CSS Display

When it comes to layout, display property holds a crucial place in CSS. If break it to the bare essentials, display property simply specifies how the element will be displayed. The default value for this property varies (either block or inline) element to element.

We will now take a look at the possible values for this property and the elements associated with them.
The possible values for display property are:

  • block-level
  • inline
  • none


If an element is block-level it is bound to start on a new line. It takes up all the available width by stretching up on both the sides horizontally.
Following are some block-level elements:
• <div>
• <h1> – <h6>
• <p>
• <form>
• <header>
• <footer>
• <section>


So, the phrase “in line” is what sums up the working of these type of elements. Inline elements stay in the same line and thus take up only the necessary space instead of stretching out to take the whole width.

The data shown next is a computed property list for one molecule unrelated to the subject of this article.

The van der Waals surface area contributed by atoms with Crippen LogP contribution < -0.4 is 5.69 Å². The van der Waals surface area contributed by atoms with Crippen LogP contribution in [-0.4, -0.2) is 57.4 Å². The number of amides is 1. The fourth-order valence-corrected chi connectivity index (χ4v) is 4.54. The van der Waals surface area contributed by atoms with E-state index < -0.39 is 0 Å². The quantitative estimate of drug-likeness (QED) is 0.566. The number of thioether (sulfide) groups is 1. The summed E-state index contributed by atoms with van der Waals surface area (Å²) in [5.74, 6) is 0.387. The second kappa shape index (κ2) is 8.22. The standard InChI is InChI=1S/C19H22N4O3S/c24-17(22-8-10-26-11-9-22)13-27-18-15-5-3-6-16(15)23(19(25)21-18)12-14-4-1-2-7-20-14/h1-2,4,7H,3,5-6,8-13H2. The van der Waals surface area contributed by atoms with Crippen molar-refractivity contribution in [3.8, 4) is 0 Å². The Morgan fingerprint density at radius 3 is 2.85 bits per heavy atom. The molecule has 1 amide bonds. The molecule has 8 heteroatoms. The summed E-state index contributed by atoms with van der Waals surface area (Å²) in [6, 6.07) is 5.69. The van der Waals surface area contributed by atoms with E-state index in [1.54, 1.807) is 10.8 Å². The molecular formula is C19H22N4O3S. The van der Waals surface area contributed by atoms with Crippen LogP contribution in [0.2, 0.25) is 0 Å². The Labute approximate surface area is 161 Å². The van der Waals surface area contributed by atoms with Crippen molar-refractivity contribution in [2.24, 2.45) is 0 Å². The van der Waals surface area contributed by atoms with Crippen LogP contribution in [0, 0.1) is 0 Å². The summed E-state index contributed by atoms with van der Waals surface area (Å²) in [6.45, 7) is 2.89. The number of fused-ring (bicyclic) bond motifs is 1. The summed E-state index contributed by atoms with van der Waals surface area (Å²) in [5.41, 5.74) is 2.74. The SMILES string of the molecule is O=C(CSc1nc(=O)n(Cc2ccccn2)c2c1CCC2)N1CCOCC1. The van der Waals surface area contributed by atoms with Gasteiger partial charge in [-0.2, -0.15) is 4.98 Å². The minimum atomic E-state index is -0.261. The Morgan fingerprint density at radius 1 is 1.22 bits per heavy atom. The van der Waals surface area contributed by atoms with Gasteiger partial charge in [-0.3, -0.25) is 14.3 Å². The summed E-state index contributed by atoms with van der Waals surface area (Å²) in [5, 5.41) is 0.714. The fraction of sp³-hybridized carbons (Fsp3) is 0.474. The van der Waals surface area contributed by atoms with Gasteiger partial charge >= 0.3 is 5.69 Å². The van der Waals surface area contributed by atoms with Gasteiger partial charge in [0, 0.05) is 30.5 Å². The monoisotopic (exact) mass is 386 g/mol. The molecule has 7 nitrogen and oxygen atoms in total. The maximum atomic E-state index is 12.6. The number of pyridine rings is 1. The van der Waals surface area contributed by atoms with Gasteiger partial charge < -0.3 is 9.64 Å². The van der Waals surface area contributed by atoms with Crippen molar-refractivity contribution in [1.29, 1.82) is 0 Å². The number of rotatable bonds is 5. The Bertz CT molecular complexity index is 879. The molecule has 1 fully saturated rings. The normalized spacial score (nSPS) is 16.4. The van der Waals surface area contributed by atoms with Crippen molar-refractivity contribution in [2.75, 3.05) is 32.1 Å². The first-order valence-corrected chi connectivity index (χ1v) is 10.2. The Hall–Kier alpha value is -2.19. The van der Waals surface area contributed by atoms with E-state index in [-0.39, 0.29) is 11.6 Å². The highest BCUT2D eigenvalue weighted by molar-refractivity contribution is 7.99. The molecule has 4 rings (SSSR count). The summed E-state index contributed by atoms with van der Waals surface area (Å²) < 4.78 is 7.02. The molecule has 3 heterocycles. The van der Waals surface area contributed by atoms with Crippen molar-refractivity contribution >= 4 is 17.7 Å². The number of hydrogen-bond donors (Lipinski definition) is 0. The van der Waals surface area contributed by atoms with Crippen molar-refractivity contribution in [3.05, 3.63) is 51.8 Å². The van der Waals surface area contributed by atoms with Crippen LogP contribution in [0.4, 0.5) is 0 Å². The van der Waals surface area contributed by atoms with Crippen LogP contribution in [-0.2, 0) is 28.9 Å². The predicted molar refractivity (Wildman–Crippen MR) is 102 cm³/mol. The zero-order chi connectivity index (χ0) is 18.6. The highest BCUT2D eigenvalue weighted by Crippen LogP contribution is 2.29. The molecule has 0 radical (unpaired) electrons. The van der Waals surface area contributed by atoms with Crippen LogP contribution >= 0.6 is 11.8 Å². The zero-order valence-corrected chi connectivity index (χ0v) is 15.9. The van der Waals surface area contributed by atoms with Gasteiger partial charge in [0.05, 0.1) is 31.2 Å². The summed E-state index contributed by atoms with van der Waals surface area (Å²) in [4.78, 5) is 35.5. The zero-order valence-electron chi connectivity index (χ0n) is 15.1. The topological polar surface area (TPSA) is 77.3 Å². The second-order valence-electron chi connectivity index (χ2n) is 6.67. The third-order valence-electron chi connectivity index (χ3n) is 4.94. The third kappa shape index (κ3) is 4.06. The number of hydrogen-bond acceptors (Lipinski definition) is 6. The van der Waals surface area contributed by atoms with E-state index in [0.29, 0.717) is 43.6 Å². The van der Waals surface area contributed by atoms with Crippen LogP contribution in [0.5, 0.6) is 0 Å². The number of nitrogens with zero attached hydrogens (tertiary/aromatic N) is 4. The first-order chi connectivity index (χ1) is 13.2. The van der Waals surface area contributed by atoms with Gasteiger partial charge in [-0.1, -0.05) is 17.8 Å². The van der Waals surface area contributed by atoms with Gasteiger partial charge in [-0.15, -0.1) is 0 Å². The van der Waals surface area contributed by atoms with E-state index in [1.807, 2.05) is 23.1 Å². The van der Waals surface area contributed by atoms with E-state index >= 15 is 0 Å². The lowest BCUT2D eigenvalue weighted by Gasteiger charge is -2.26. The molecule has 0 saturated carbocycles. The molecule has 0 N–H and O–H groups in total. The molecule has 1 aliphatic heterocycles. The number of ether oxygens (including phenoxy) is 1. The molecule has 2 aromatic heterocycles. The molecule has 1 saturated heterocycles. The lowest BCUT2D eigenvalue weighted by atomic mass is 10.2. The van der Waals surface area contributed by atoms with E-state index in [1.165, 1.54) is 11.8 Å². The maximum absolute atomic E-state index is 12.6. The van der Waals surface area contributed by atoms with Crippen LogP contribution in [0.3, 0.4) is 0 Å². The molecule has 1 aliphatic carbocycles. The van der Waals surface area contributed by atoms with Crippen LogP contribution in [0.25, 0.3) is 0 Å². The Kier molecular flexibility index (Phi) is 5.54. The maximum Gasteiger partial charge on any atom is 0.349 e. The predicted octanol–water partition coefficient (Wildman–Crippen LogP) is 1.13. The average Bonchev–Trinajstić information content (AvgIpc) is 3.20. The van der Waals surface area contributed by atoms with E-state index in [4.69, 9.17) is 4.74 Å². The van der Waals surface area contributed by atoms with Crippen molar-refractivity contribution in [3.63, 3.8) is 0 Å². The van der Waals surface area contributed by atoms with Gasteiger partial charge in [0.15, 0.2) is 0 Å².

Following are some popularly used inline elements:

  • <span>
  • <a>
  • <img>


When given the value ‘none’display property hides the element. This is generally done with some javascript code or some other CSS rule to make the element hide and appear at specific situations.

Override the Default Display Value

So now we know the permissible values for the display property and also the elements that have these values set by default. But these default values can be overridden if required. For eg. the <li> tag is block type by default but can be changed to inline for horizontal menus.

The point to be noted here is that the changing of the display value will only change how the elements are displayed on the screen and not their type. So, even if an inline element is set for inline display, it cannot contain other elements like an actual block type element.